The Dawn of a new Climate
Posted on 11 Oct 2022
When Voltaire said, “men argue, nature acts”, he would not have known about the twenty-six global climate summits that have occurred since 1995, or the 20cm rise in sea levels since 1870.
The world’s climate has always been in a state of change, including seven cycles of glacial advance and retreat in the last 650,000 years, with the last ice age ending relatively recently, a mere 11,700 years ago. These changes are largely attributed to very minor changes in the world’s orbit that affect the levels of solar radiation reaching our planet.
In 1824, Joseph Fourier released a paper entitled ‘Temperatures of a Terrestrial Sphere’, in which he calculated that a planet the size of the earth, and the same distance from the sun as the earth, should be much cooler. He went on to hypothesize that there was something in the atmosphere that acted as an insulating layer. Later, in 1856, Eunice Foote carried out experiments that demonstrated that it was carbon dioxide and water vapor in the atmosphere that trapped escaping infrared (heat) radiation.
During his groundbreaking experiments in 1958, Dave Keeling first started to systematically measure atmospheric C02 levels in Antarctica and the Mauna Loa observatory in Hawaii. In just four years, using simple home-made equipment, he was the first to unequivocally prove the rising C02 concentrations in our atmosphere. Later in 1975, the same year that human populations reached four billion, the scientist Wallace Broecker first used the term ‘global warming’ to describe the effect we are experiencing today.
Chaunskaya Bay, Siberia Russia, Source: NASA Goddard Photo and Video stream.
Scientific studies have examined ice cores from a diverse range of locations including Greenland, Antarctica, and tropical mountain glaciers as well as examining tree ring growth, coral reefs and sedimentary rocks. These studies, including those by the British Antarctic Survey have shown that recent rates of warming are on average ten times higher than the average post ice age global warming rates, and that carbon dioxide levels have increased 250 times faster than from natural sources since the last ice age.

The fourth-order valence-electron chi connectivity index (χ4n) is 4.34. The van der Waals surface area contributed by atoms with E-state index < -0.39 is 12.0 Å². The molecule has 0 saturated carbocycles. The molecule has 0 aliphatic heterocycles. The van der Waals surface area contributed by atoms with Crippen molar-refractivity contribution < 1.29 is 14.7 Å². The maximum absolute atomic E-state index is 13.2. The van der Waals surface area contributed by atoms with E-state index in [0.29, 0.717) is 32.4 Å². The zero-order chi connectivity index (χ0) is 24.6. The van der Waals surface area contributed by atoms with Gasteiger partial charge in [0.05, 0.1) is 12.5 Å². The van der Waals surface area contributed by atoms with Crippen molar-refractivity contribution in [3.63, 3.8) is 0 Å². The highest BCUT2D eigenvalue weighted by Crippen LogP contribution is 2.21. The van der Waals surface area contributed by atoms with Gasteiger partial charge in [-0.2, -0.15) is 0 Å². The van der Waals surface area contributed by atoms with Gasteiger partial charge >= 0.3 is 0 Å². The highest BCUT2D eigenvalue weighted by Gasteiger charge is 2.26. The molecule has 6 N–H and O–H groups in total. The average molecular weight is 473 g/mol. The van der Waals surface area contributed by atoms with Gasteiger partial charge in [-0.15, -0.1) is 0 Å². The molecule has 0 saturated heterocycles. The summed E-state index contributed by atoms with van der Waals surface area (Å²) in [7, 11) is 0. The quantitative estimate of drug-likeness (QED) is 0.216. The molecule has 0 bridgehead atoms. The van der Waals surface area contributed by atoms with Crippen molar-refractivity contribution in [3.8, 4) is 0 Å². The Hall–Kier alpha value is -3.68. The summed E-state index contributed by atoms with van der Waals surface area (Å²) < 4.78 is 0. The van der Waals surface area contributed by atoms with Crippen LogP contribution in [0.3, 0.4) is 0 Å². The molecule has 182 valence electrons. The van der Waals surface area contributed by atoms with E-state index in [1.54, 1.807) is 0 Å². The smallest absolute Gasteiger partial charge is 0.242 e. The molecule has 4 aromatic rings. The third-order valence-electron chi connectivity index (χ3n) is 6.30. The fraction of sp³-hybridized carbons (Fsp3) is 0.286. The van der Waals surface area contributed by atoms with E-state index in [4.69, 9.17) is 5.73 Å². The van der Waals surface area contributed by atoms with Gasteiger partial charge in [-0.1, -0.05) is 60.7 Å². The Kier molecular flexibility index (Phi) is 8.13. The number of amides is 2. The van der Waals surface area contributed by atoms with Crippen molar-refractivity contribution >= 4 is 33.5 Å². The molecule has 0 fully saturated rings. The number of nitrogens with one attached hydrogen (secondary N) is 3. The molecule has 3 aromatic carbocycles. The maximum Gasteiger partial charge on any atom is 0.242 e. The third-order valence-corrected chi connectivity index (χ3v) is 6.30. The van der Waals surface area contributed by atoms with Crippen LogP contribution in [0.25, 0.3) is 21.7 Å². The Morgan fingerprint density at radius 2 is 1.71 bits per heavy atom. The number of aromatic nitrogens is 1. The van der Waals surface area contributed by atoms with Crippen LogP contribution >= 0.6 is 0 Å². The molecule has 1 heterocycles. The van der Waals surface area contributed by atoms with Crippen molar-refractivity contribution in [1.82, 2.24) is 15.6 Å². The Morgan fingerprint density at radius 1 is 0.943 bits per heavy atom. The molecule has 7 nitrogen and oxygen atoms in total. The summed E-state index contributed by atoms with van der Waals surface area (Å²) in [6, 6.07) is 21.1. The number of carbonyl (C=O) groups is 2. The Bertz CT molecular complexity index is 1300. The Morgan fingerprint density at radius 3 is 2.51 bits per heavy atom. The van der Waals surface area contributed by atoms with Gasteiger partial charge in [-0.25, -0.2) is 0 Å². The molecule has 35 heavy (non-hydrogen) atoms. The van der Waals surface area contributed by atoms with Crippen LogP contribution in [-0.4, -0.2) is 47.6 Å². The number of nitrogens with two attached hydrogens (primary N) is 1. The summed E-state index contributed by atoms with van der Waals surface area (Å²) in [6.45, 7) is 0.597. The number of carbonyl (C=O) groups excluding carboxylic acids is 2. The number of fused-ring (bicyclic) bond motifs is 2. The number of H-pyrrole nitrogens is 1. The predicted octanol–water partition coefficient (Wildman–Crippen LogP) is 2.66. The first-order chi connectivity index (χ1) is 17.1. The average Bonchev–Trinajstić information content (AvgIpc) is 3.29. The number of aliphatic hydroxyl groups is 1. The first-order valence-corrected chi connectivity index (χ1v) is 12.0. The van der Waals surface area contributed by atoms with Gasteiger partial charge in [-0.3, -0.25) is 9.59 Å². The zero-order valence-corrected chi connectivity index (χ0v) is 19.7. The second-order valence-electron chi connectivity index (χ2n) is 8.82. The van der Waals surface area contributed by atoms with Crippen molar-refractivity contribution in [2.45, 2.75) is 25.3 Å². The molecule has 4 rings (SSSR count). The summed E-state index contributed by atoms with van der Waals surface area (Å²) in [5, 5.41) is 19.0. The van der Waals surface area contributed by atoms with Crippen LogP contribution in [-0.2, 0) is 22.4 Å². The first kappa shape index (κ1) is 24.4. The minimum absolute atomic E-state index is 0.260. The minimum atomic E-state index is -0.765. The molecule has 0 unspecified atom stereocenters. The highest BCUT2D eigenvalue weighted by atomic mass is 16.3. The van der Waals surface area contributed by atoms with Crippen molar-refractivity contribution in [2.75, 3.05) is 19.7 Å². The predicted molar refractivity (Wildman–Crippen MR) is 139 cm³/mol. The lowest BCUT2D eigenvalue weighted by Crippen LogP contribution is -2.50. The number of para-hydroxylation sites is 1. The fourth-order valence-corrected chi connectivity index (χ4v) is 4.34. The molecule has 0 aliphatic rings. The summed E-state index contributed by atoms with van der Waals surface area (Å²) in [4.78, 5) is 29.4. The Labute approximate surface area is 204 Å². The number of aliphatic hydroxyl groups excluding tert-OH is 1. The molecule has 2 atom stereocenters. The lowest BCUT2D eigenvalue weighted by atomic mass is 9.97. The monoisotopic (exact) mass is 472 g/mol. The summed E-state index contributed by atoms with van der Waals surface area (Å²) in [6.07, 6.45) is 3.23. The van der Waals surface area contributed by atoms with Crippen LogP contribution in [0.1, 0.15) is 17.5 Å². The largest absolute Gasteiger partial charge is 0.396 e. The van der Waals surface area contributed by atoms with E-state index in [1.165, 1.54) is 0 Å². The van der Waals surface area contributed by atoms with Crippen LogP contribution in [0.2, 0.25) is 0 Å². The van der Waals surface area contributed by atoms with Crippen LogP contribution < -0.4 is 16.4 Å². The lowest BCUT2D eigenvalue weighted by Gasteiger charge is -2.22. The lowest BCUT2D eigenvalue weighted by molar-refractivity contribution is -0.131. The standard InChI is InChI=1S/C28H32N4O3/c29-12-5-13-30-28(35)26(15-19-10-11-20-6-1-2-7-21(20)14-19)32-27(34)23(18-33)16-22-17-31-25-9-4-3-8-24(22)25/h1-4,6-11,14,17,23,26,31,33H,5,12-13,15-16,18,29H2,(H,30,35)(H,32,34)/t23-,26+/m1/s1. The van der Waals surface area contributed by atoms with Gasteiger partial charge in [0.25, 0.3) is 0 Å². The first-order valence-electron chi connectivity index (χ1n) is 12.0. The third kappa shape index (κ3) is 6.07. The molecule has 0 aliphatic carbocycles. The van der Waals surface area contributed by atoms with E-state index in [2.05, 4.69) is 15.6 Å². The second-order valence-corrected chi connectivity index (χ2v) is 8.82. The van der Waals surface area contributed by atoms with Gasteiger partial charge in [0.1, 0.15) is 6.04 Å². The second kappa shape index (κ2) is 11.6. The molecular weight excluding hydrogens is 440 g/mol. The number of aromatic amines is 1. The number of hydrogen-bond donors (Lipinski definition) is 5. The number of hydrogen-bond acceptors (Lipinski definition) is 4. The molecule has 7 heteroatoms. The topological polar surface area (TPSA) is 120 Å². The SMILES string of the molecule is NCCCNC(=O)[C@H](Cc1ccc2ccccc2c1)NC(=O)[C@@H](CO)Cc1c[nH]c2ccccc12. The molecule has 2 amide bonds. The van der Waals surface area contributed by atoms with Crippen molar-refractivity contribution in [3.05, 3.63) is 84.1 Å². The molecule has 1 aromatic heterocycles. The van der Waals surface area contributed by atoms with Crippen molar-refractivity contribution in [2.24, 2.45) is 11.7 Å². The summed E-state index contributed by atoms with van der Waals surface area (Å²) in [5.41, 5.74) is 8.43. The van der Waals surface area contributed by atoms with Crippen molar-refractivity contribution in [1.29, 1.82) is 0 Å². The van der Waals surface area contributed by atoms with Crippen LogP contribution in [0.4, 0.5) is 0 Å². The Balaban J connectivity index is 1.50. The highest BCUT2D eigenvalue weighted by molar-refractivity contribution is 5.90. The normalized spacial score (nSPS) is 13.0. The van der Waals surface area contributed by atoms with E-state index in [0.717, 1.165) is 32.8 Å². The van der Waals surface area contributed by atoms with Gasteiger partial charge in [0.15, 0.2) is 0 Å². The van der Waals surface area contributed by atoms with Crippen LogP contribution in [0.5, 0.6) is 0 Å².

The Effects of Global Warming
The evidence for global climate change is tantamount. The planet’s surface temperatures have risen an unprecedented 1 degree Celsius since the late 19th century, driven mainly by carbon dioxide emissions into the atmosphere and other human activities. The majority of this warming has occurred in the last 40 years, with the years 2016 and 2020 tieing for being the warmest years on record.
Much of this increased heat has been absorbed by the oceans, with the top 100 meters of ocean warming by an average of 0.3C since 1969.The Earth stores up to 90% of extra energy in the oceans.
The ice sheets of Antarctica have been losing mass at a staggering rate; Data from NASA’s Gravity Recovery and Climate experiments has shown that they are reducing in size by approximately 148 billion tones of ice per year. This, coupled with glacial retreat, decreased global snow cover, rising sea levels, ocean acidification and rising frequency of extreme weather events have proved beyond reasonable doubt that global warming is here to stay.
Sea of Change
Credit: NASA/NASA Goddard Space Flight Center/Landsat
Iceland’s beautiful Blue Lagoon, made by humans, and is heralded as an example of sustainable tourism with a no-plastic and zero-carbon policy for all visitors.
Global warming is not just affecting the colder parts of our planet. Australia is home to the largest living organism on the planet - the Great Barrier Reef. This natural wonder is proving to be as susceptible to the effects of climate change as the ice plates of Antarctica.
The reef has suffered from increasing levels of coral bleaching, caused by escaping micro algae revealing the white coral skeleton. Although the corals are not dead, they are at far higher risk of disease. Repeated ocean heat waves have affected almost 50% of some shallow reefs in just five years. Luckily, this is reversible, but only if conditions return to normal.